Bankers may be interested to note that the craft beer industry is the fastest growing sector in the beer market. It caters to a sophisticated clientele willing to pay higher prices for a quality product. Similarly, there are many small whiskey distillers cropping up around the US, teeing off a revival of bourbon drinking in general and especially to meet demand for artisan made product made by micro-distillers. In fact, Bourbon sales rose over 10% in the last year and by more than 30% in the last 10Ys according to the Distilled Spirits Council. One interesting outgrowth of all of this growth is a shortage of wooden barrels. Charred oak barrels are necessary for aging whiskey and new cooperages have begun operations around Kentucky in order to meet the new demand. We can recall when being a barrel maker was a standing joke used to define an obsolete business. People who know how to make wooden barrels are not easily found now, and as a result, the price of wooden barrels is going through the roof.
Like barrel makers, you may not have many on your bank's staff that have experience with an increasing interest rate cycle. It has been 9Ys since the Fed last began a cycle of increasing the target Fed Funds rate. Look around the ALCO table and ask yourself how many people on your team were at your bank during that last rising rate environment? If the number is low or if people just look tired, since it now appears the Fed may change course soon, it might be time to brush off some old skills. For those who will experience a rising rate cycle the first time, it's time to learn some new skills, especially regarding deposit pricing.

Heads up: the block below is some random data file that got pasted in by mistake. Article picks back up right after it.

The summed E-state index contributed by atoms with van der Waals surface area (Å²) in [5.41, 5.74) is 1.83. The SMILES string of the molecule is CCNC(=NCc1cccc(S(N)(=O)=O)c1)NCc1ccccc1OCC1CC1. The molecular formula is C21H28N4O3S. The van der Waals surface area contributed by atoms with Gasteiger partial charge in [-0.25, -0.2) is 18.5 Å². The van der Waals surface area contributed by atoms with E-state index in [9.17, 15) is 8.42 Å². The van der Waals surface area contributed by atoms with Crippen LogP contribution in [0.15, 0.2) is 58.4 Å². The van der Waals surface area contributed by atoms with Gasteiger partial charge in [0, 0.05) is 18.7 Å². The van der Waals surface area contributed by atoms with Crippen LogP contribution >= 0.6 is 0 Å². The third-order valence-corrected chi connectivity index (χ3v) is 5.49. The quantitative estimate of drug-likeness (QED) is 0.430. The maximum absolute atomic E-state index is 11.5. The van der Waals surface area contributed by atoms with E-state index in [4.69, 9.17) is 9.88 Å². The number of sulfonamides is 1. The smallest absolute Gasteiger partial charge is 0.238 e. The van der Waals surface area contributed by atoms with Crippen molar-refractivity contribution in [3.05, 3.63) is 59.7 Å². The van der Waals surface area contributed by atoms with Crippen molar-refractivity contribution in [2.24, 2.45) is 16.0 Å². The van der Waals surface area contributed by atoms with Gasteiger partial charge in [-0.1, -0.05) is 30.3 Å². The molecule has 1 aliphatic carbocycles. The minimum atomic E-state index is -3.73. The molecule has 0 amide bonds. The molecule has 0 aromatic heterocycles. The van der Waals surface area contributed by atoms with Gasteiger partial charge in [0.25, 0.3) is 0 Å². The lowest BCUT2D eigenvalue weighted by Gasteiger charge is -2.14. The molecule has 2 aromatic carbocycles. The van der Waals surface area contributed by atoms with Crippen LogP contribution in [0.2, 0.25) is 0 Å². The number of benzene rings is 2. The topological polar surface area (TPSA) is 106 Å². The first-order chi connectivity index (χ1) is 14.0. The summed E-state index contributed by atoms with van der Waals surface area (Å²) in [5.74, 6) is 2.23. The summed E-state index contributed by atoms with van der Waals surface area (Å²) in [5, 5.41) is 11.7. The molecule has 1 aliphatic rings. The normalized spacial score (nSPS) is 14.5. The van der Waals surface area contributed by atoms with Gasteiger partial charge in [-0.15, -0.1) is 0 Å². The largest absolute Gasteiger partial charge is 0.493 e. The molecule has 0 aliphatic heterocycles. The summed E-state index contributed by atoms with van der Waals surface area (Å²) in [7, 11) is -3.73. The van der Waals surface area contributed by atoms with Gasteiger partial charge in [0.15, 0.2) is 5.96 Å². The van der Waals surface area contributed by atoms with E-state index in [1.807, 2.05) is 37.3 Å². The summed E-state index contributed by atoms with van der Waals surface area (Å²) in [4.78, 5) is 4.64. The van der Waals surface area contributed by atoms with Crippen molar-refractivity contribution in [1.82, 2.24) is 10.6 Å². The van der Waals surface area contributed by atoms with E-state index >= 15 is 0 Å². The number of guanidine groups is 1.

It's been almost 6Ys that the Fed Funds rate has been flat. Depositors have been desensitized over this time, but they may not remain so unless your bank undertakes careful planning. Some traditional deposit pricing techniques that may turn out to be problematic include: using rate survey reports as the primary tool for setting deposit rates or pricing decisions that come in reaction to competitor actions, internal or customer complaints, or in reaction to liquidity events. Also problematic is whether the bank's typical response to funding, growth, and competitive issues is to raise deposit rates, run specials, match competitor rates, or to look to off-the-shelf third-party deposit products or software systems for a quick fix.
When it comes to building stable and secure deposits, it is important for your bank to establish a defined methodology to price and position funding for rising and/or falling interest rates. Otherwise the bank's actions tend not only to be reactionary, but haphazard. As a result, finance and front line staff are frequently at odds with each other over pricing and product decisions.
If it has been a long time since your bank's products were reviewed from top to bottom for consistency and appropriateness for your current business model and needs, then a review is in order before rates begin to move. Question whether your bank has considered how various deposit products will act when market interest rates start increasing. This knowledge will be key in preparing for a different rate environment than we have experienced in some years.
Even when skills haven't been used in a while, there are always experts around. Kelvin Cooperage in Louisville KY was begun by brothers from Scotland and they specifically serve smaller distilleries with their handmade barrels. For them, the wood supply in KY is perfect, they make a quality product and as a result of this special expertise, they cannot keep up with demand. For bankers and deposits, make sure your deposit pricing strategies are equally based on traditional knowledge as well cutting edge techniques. Doing so will help propel your bank through the next interest rate cycle.